To say the 2020 Legislative Session was unusual would be an understatement. In February, COVID-19 didn’t seem like an immediate threat and Minnesota’s state budget was showing a $1.5 billion positive balance.
Fast forward to today, and the state is under a peacetime emergency due to coronavirus. We are also looking at nearly 30,000 cases of coronavirus in the state as of June 12, more than 776,000 claims for unemployment insurance since mid-March, and a $2.4 billion state budget shortfall.
And on May 25, George Floyd was killed at the hands of the Minneapolis Police Department. His horrific death has sparked global protests and deep conversations about the future of policing and the urgency to build a state where we all feel safe, regardless of race, religion, or region.
Policymakers came back into special session on June 12, triggered by the fact that Governor Tim Walz has renewed the state peacetime emergency for another month. Minnesotans are calling for bold action from policymakers, to truly listen to the Black, Brown, and Indigenous Minnesotans who have long called for justice, and to make a concerted, inclusive response to the economic and health crises that COVID-19 has brought on.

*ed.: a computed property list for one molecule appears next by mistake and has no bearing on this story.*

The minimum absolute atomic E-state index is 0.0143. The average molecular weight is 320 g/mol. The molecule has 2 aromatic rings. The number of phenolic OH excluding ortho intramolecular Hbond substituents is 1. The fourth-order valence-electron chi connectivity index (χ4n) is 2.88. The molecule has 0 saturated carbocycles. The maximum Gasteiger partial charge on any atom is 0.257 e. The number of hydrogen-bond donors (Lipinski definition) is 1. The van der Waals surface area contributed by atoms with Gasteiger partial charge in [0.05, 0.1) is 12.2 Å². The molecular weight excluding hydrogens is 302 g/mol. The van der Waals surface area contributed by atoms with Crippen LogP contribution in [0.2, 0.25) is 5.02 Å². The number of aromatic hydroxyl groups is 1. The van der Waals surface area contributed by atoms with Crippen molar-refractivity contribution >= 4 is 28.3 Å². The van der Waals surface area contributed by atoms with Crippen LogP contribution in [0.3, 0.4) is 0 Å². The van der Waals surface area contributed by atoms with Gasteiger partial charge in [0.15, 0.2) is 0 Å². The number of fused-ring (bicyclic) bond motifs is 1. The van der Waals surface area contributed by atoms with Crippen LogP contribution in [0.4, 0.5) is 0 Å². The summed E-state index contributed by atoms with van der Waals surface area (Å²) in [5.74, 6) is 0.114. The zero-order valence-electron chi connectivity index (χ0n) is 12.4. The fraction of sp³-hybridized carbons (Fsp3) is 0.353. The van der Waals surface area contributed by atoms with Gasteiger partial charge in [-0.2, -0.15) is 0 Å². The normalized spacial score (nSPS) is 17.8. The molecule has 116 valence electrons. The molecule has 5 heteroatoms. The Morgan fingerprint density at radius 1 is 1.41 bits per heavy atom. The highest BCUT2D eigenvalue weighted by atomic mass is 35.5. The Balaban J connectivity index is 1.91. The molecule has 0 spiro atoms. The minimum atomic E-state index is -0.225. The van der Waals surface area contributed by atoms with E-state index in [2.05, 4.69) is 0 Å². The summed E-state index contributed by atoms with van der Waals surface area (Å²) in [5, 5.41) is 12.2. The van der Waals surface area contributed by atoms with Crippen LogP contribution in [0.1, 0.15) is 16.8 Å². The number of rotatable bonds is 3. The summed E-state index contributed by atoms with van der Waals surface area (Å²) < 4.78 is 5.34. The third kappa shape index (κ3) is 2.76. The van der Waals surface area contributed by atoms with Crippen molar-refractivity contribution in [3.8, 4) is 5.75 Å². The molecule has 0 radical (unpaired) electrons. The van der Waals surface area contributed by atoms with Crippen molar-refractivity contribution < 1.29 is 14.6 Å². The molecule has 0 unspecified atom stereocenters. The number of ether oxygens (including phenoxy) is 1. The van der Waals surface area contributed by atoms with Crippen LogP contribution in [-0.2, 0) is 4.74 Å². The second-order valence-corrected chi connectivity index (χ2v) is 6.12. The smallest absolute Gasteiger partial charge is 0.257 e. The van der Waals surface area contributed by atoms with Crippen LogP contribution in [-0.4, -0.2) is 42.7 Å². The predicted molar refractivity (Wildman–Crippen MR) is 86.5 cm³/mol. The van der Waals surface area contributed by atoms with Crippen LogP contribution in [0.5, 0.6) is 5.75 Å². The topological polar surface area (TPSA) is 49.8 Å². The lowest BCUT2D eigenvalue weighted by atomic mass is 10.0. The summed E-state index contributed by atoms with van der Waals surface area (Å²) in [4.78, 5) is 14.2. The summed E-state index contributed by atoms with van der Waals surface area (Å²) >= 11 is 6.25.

How did the regular session end?
Policymakers took several important steps to respond to the health and economic components of the COVID crisis during the regular session. Walz issued executive orders to extend eligibility and increase flexibility to ensure Minnesotans had continued access to health care, economic supports, and other essential services. The Legislature passed a COVID response package
that included additional funding for emergency child care grants, food shelves, housing and homelessness services, and support for businesses.